Siobhan McDonald- Future Breath

Future Breath is a new project comprised of a series of enquiries into Environmental change – such as city pollution, toxicity and its impact on our health and ecosystems. The project takes the form of an installation and light projection to explore the human experience of climate change. Future Breath is about the importance of the air we breathe and the unmistakable threat to plants and nature we face in the wake of climate change. Breath, after all, is a symbiosis between man and environment, man, and plants. Pollution is a major cause of cell damage in the respiratory system. I am combining the story of Irish Wild Plants with scientific research to show how plants will be our guides, representing the lungs of the city and life itself amidst environmental destruction. For this project, I will create an innovative multi-media work that connects the breathing pores and DNA of plants to the body that is Trinity College. Three hundred years after the first collection of plants were archived in TCD’s Herbarium, my fieldwork will reveal the secrets of plants and their ability to survive.

Siobhan McDonald

Artist Biography:

Siobhan McDonald holds a Masters in Visual Arts Practices from IADT and has been an Artist in Residence at the School of Science (2013 – 2018.) Her projects employ an interdisciplinary approach that manifests in many forms including painting, drawing, film and sound. Using diverse methodologies, Siobhan works collaboratively with historians, scientists & composers on projects combining ideas of interaction on the natural world and materiality.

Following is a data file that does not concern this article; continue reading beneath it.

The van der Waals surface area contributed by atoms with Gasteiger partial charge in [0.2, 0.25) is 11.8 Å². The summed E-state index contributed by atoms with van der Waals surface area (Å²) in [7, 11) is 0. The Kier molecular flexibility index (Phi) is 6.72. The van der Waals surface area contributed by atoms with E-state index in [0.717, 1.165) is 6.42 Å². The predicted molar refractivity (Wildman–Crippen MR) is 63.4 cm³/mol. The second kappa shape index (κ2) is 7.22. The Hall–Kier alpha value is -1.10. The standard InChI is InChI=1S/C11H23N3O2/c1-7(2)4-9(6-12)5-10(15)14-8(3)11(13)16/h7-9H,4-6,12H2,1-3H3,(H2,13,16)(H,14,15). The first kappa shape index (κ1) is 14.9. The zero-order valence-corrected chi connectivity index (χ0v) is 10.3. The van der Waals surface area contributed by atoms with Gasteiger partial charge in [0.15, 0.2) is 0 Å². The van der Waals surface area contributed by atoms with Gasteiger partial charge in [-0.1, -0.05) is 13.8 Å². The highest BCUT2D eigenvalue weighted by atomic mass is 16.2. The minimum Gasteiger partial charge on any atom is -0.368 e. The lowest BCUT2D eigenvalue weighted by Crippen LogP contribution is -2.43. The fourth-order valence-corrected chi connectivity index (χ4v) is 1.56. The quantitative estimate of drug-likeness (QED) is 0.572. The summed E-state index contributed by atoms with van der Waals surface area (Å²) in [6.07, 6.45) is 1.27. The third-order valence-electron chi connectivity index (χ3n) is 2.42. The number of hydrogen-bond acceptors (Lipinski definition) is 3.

In 2017 she received a Bursary Award from The Arts Council of Ireland and was a recipient of the Creative Ireland Award “Imagining Ireland in the UK, Creative Ireland,’ to respond to The Black Pig’s Dyke. In 2017 her exhibition "Crystalline" was selected by the United Nations in Paris to promote climate change. Residencies for 2017 include the European Space Agency and the Centre Culturel Irlandais. Upcoming projects include a solo exhibition: The National Trust-Fox Talbot Museum, UK and an exhibition at “Adorning our Biosphere,” in association with the Centre for Contemporary Art, Devon 2018 and a solo show at Limerick City Gallery in 2019. Her projects are supported by the Institute of Physics, Culture Ireland, The Arts Council, The European Research Council and are found in many international and national collections such as OPW, Bank of Ireland New York and Dublin, Allied Irish Banks, The Ulster Museum, University College Dublin.


Declan Clarke, The Most Cruel of all Goddesses, Film Still, 2015. Courtesy of the artist

Siobhan McDonald, Image courtesy of the artist


siobhan mcdonald